Wednesday, September 13, 2017

A Student Shares Her Thoughts on Teaching & Her Interest in Teaching English

by Ivan Brave

What first caught my attention about Heli was her sense of humor. During class breaks, she would show me Instagram memes from her phone, usually about Finnish and English. One day I asked her why she was interested in language, and she explained that she was studying to become an English teacher in Finland, and was soon to begin a study-abroad program in Boston. Immediately I knew she had a unique perspective on teaching, and that to find out more, I should interview her for the NYLC blog.

Heli’s life changed when she met her favorite teacher back in elementary school. Her dream is to give her own students that same feeling. This month, she begins an exchange semester at Boston’s Northeastern University, and returns to her home country in the spring. I was lucky to have chatted with her. Below is some of our conversation, where she shares her thoughts on teaching and learning, what it means to be a good student, and how teachers can equip students to think positively about learning. I've edited the transcript only slightly for brevity and flow.


IB: One thing I like about our interactions in class is your sense of humor. You’re always sharing memes about language. Here’s one my friend sent me last week. (I show her a meme, and it reads: “If pronouncing B’s as V’s makes me Russian, then Soviet.”)

HM: Hah, “So be it.” Yes, I like memes.

IB: Where do you find memes?

HM: I follow “9gag” on Instagram. They have many about anything, all topics.

IB: Is there any recent meme you remember?

HM: There was one today about Game of Thrones.

IB: How does it go?

HM: Did you see the last episode?

IB: No.

HM: Well, then, I don’t want to spoil it.


IB: And you’re studying Education?

HM: My major is in Education, and I am going to be a teacher when I get back. I am almost finished with my bachelor’s. When I get back I’m going to start a master’s.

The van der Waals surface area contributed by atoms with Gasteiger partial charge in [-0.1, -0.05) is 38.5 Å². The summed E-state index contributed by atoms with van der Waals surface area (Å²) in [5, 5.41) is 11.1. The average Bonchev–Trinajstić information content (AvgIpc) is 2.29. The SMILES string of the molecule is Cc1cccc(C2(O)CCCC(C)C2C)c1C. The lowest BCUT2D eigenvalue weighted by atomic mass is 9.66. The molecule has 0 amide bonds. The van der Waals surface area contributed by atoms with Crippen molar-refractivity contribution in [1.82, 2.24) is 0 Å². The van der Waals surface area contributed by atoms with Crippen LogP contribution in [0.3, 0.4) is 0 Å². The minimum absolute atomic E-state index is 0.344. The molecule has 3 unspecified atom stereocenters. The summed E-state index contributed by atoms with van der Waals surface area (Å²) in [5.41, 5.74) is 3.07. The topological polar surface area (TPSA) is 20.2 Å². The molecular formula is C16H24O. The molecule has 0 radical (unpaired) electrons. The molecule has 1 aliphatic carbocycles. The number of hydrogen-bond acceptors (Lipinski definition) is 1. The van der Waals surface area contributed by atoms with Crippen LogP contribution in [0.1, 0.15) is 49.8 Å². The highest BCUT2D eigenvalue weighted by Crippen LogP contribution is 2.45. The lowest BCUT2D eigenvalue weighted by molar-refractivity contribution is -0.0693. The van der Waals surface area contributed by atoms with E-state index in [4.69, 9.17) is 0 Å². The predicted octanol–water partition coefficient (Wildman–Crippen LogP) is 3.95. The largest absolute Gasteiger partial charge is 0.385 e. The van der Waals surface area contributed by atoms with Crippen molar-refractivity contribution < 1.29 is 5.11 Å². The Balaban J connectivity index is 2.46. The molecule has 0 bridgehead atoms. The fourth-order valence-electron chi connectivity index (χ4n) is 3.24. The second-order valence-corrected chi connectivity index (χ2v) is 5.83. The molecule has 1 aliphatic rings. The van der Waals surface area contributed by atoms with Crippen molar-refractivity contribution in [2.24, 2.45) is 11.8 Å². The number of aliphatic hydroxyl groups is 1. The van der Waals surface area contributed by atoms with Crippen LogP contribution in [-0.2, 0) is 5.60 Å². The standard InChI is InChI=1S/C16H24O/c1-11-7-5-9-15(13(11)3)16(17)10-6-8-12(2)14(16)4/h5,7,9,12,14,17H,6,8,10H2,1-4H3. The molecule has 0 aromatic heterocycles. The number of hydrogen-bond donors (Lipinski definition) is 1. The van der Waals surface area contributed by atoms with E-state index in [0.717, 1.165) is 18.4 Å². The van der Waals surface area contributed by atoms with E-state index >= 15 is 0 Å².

IB: You want to finish your bachelor’s, get a master’s, and then work as a teacher?

HM: In Finland you have to have a master’s to teach. I think it’s very amazing. The quality of our education is very good. First you have to read articles on education, and then there’s this test.

IB: Do you feel like coming to New York has giving you an edge?

HM: Like to become a teacher? I think so. I really wanted to study English before going to Boston so I wouldn’t have any problems following the lectures or writing essays. And like you said in class, you don’t want to think about your English, you just want it to flow. So I just wanted to be around as much English as possible. Again, I want to be an elementary school teacher, but I also want to take the qualification exam so that I can teach English in elementary schools.

IB: The experience here has helped you?

HM: Yeah. When I applied for the exchange I didn’t know that I wanted to teach English. After our bachelor’s degree, we start to take bigger minor classes for credits, where you can get certificates, and I knew that I had to choose one subject. But before I didn’t know what it would be. I was thinking also Health.

IB: When did you decide to minor in English?

HM: It’s something that we are around all the time. In Finland we don’t use it that much, but then again we don’t translate any movies and children read a lot of books in English. Also social media. So it’s very useful for them. I want to teach them something they can use, and have every day. But, yeah, I’m not sure, I just decided here in New York that I want to be an English teacher. But I still have to apply for it. There’s a thick book about grammar and the qualification exam is about grammar. After my classes here I’ll be able to study for it. I’ll take the test next spring.


IB: As someone who wants to become a teacher, I’m curious, in your opinion, what makes a teacher good?